Kombai S Anwar
Published in The Hindu on MARCH 16, 2017
As you turn off the Triplicane High Road into the Wallajah Mosque compound in Chennai, you can’t miss the elegant old building, painted white, that stands defiantly graceful amidst the concrete jungle. The building whose grand entrance faces the mosque, that once welcomed foreign dignitaries, stands closed today, and with its back entrance open on the Vallabha Agraharam street, it operates as a lodge for weary travellers — both foreign and Indian. Wonder if any of them are aware of its rich heritage that connects Madras with the Turkic Ottoman Empire. As the smaller picture reveals this was once the grand Ottoman Turkic consulate in Madras.
Madras’s association with the Ottoman Empire dates back to the time of the Nawabs of Arcot, when they made the city their home in the mid-18th century. As the two most revered holy sites of Muslims, namely Mecca and Medina, were under the protection of the Ottoman Empire, the Nawabs corresponded with the Ottomans regarding Haj pilgrimage and a few other issues. By virtue of having the holy sites under their control, the Ottomans styled themselves as Caliphs, giving them a religious authority.
It was perhaps this and the business opportunities offered by the Ottoman Empire that led Mohamed Badsha Sahib to represent Turkish interests in Madras. Mohamed Badsha Sahib who started his business on Triplicane High Road in 1812 struck fortune in 1866 when he went on a tour of West Asia. He began dealing in indigo with Cairo, Asia Minor and Baghdad. From the fortune made, Badsha made some significant contribution to the Ottomans in the Turko-Russian war. In recognition of his contribution, he received the ‘Hamidea Decoration’ from the Sultan of Turkey and was also granted the title of “Effendi.”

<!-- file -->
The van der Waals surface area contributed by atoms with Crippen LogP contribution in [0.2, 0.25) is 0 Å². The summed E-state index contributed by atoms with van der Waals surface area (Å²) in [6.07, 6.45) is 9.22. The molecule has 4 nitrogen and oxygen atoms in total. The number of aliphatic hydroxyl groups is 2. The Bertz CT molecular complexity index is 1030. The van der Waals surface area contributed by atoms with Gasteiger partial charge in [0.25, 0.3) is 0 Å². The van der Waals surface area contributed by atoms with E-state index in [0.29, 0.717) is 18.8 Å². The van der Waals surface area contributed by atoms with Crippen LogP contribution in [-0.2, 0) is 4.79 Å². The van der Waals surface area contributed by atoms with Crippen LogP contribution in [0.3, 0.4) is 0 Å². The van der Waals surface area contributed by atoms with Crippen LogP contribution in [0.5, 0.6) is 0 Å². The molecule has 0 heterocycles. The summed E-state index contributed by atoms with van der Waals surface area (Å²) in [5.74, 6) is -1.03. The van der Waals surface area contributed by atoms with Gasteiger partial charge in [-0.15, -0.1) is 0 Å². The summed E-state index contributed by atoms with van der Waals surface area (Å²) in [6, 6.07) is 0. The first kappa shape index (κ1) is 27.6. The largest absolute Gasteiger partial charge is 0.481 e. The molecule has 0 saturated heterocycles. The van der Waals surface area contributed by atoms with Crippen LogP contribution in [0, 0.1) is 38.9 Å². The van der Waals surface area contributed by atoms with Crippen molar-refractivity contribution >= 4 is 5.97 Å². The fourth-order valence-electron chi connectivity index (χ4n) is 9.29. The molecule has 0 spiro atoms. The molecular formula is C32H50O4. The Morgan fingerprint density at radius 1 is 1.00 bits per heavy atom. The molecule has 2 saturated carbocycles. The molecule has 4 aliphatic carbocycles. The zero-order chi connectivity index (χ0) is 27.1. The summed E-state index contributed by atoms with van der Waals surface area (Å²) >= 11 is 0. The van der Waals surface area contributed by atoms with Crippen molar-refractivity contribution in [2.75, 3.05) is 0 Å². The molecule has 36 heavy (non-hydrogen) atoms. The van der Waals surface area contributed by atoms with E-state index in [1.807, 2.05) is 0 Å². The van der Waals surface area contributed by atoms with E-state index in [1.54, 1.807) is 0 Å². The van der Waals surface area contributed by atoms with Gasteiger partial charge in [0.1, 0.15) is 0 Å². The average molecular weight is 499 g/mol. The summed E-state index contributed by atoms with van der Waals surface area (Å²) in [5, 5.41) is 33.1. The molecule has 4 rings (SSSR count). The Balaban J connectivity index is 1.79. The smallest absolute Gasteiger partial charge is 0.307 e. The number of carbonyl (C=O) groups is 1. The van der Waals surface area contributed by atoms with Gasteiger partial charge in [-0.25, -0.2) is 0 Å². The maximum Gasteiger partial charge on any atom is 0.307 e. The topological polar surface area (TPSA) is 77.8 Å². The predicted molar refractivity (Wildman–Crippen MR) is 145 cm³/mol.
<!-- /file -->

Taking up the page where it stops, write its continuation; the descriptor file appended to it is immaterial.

Upon his retirement in 1881, his sons expanded the business and also continued to represent Turkish interests. Their office was at Erabalu Chetty Street and the Turkish Consulate was on Triplicane High Road. As Turkey was trying to modernise, the sons pitched in with their support, collecting money from India for the Hamede-Hedjaz Railway project that was intended to connect the holy cities in Arabia with Turkey as well as move troops through the Arab territories. This was the railway line that the famed ‘Lawrence of Arabia’ would attack as part of the Arab revolt against the Ottoman caliphate. The Ottoman Sultan honoured Khan Bahadur Md Abdul Aziz Badsha (son of founder), who was the Consul of Turkey in 1913 with the ‘Order of Osmanieh’ and his brother Kuddus Badsha, the Vice-Consul, was awarded a gold medal for the same. Such was the Turkish involvement in Ottoman affairs.
However the Badshas with their huge business interests in the Madras presidency were no less in their contributions to the Madras society. Be it the Mahajana Sabha, Anjuman, the Indian National Congress, the Madras Presidency Muslim League, running educational institutions, South Indian Chamber of Commerce or being Sheriff of Madras (in 1913), they were actively involved in every aspect of Madras society. Interestingly, they were also considered loyal subjects of the English crown and honoured by the British with the title ‘Khan Bahadur.’
This fine balancing by the Badshas would be severely tested when World War I broke out pitting the Turks against the English and subsequent Khilafat agitation (for the restoration of the Caliphate) of the Indian nationalists led by the Ali brothers and Gandhiji agitating against the British Crown. Wonder what transpired in the Ottoman Turkish Consulate in Madras under such trying times. The flag was pulled down long ago but if only records exist of what transpired within the four walls of the Consulate, it will not only enrich Madras history but also our understanding of the ‘Great Game’ being played out by the Western powers, Turks and the Russians even today.